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Welfare Reform on the Web (September 2005): Child Welfare - Overseas

The economic self-sufficiency of Wisconsinís former foster youth

A. Dworsky

Children and Youth Services Review, vol.27, 2005, p.1085-1118

Study uses administrative data to examine the self-sufficiency of 8511 young people who were discharged from foster care in Wisconsin between 1992 and 1998. Results showed that most of the young people experienced one of more periods of unemployment during the first two years after leaving foster care, and that their earnings, when employed, were very low. In addition, a significant percentage received cash welfare payments or food stamps during those first two years. Author calls for more investment in independent living programmes for foster care leavers, and for some changes to child welfare policy.

Graduating from the child welfare system: a case study of the leaving care debate in Victoria, Australia

P. Mendes

Journal of Social Work, vol.5, 2005, p.155-171

This study has documented the unsuccessful campaign for adequate leaving care services in Victoria, Australia. Concerns about poor outcomes for care leavers have been brought to public attention by a coalition of researchers, service providers and consumer groups. In particular the national consumer group, the Create Foundation, and the peak child welfare provider group, the Children's Welfare Association of Victoria, have lobbied long and hard for legislative and programme responses to the needs of care leavers. Yet the Victoria government has not provided any ongoing, specific funding for transitional or after-care programmes.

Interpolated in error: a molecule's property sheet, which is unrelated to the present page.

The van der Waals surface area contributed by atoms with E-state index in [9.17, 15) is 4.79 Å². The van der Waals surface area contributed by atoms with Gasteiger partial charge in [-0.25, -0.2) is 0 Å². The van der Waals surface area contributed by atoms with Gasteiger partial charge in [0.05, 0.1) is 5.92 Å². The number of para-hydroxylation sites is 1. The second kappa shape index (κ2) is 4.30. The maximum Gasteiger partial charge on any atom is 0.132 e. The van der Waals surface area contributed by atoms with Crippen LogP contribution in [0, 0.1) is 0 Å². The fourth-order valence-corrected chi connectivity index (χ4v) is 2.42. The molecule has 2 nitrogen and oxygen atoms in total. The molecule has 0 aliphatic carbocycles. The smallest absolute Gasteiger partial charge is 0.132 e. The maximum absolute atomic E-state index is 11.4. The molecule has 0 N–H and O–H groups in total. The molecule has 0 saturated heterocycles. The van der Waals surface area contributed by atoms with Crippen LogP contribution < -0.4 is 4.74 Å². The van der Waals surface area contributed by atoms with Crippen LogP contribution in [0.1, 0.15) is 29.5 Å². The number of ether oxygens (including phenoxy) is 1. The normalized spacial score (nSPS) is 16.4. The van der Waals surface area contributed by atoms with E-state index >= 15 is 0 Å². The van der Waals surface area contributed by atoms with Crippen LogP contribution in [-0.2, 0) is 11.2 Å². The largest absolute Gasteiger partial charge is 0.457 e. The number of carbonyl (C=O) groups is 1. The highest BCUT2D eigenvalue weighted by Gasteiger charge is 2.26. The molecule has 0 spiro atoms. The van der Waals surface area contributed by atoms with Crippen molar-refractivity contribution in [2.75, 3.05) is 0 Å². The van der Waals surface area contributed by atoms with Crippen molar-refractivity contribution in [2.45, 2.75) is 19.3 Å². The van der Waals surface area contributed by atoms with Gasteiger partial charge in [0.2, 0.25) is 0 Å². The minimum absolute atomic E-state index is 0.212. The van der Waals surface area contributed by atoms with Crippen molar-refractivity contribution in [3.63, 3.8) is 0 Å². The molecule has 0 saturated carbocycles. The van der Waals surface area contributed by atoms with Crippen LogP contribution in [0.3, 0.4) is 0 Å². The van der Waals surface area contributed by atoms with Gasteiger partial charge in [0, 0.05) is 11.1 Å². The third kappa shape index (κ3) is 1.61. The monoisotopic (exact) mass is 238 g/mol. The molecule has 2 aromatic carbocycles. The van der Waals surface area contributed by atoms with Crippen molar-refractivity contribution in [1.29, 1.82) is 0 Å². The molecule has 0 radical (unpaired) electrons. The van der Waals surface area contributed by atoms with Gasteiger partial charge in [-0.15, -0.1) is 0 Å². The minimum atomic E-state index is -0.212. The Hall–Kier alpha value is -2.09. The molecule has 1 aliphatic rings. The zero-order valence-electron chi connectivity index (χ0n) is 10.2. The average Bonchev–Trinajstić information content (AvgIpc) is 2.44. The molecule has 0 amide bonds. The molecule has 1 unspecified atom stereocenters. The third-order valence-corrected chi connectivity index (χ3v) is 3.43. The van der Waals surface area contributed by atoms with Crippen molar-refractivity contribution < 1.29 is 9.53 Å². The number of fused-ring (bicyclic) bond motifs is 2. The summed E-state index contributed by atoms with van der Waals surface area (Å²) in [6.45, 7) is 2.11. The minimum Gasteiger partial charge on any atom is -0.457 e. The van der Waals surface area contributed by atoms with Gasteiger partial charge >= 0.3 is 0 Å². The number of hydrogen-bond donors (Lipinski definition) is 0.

Rescaling social reproduction: childcare in Toronto/Canada and Stockholm/Sweden

R. Mahon

International Journal of Urban and Regional Research, vol.29, 2005, p.341-357

The decline of the male breadwinner/female caregiver family form has led to states being called on to provide childcare places to support dual earner couples. Liberal welfare states tend to respond through the provision of vouchers or subsidies targeted on low-income families, while social democratic regimes have been more likely to develop universal, publicly funded services. Article looks at how two cities bucked the national trend. Toronto in liberal Canada developed high quality, subsidised childcare places available on a first come, first served basis to a wide range of applicants. On the other hand Stockholm in social democratic Sweden experimented with private nursery provision.

Supportive services for immigrant youths in Hong Kong: strategies and outcomes

T. Wing Lo, D.S.W. Wong and S.K. Ma

International Social Work, Vol. 46, 2005, p.441 - 453

In the context of a restructuring of youth services in the 1990s, and an influx of young people from mainland China, this report looks at the services for, and problems experienced by, the new arrivals, and finds positive client reactions to the help aimed at disadvantaged young people. Problems experienced by the new arrivals included poor self-image, need for catch-up learning, discrimination, family difficulties and poor living/working conditions. Services offered included "cultural bridging", guidance and counselling, tutoring, social/community life support, community service involvement, and family activities.

Youth participation in public policy at the municipal level

B. Checkoway, T. Allison and C. Montoya

Children and Youth Services Review, vol.27, 2005, p.1149-1162

Paper describes the San Francisco Youth Commission as an example of youth participation in public policy at the municipal level. Seventeen youth commissioners formulate policy and participate in politics.

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